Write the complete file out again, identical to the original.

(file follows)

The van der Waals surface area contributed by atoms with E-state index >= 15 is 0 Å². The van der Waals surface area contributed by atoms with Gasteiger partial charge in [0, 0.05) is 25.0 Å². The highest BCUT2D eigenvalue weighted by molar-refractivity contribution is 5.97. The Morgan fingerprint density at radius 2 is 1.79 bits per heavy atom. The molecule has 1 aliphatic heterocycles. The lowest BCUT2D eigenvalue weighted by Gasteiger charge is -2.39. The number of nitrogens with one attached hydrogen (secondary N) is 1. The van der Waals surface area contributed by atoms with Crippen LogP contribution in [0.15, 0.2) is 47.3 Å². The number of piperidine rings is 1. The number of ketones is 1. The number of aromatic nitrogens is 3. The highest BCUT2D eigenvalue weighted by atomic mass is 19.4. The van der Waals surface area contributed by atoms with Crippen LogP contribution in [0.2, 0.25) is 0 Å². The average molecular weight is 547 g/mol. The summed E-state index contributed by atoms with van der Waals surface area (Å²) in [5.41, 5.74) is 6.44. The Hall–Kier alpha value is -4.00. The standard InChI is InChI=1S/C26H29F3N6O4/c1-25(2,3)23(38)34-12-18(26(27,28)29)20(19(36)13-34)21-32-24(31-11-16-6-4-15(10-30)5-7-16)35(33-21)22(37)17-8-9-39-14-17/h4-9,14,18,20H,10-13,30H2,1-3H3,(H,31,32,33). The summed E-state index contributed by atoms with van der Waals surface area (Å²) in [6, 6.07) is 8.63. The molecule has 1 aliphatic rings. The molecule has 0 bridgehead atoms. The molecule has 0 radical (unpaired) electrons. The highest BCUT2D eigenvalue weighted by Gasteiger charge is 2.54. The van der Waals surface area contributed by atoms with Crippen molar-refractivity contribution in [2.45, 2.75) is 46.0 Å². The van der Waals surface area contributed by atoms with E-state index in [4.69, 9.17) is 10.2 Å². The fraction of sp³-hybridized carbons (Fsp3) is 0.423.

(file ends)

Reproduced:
The van der Waals surface area contributed by atoms with E-state index >= 15 is 0 Å². The van der Waals surface area contributed by atoms with Gasteiger partial charge in [0, 0.05) is 25.0 Å². The highest BCUT2D eigenvalue weighted by molar-refractivity contribution is 5.97. The Morgan fingerprint density at radius 2 is 1.79 bits per heavy atom. The molecule has 1 aliphatic heterocycles. The lowest BCUT2D eigenvalue weighted by Gasteiger charge is -2.39. The number of nitrogens with one attached hydrogen (secondary N) is 1. The van der Waals surface area contributed by atoms with Crippen LogP contribution in [0.15, 0.2) is 47.3 Å². The number of piperidine rings is 1. The number of ketones is 1. The number of aromatic nitrogens is 3. The highest BCUT2D eigenvalue weighted by atomic mass is 19.4. The van der Waals surface area contributed by atoms with Crippen LogP contribution in [0.2, 0.25) is 0 Å². The average molecular weight is 547 g/mol. The summed E-state index contributed by atoms with van der Waals surface area (Å²) in [5.41, 5.74) is 6.44. The Hall–Kier alpha value is -4.00. The standard InChI is InChI=1S/C26H29F3N6O4/c1-25(2,3)23(38)34-12-18(26(27,28)29)20(19(36)13-34)21-32-24(31-11-16-6-4-15(10-30)5-7-16)35(33-21)22(37)17-8-9-39-14-17/h4-9,14,18,20H,10-13,30H2,1-3H3,(H,31,32,33). The summed E-state index contributed by atoms with van der Waals surface area (Å²) in [6, 6.07) is 8.63. The molecule has 1 aliphatic rings. The molecule has 0 bridgehead atoms. The molecule has 0 radical (unpaired) electrons. The highest BCUT2D eigenvalue weighted by Gasteiger charge is 2.54. The van der Waals surface area contributed by atoms with Crippen molar-refractivity contribution in [2.45, 2.75) is 46.0 Å². The van der Waals surface area contributed by atoms with E-state index in [4.69, 9.17) is 10.2 Å². The fraction of sp³-hybridized carbons (Fsp3) is 0.423.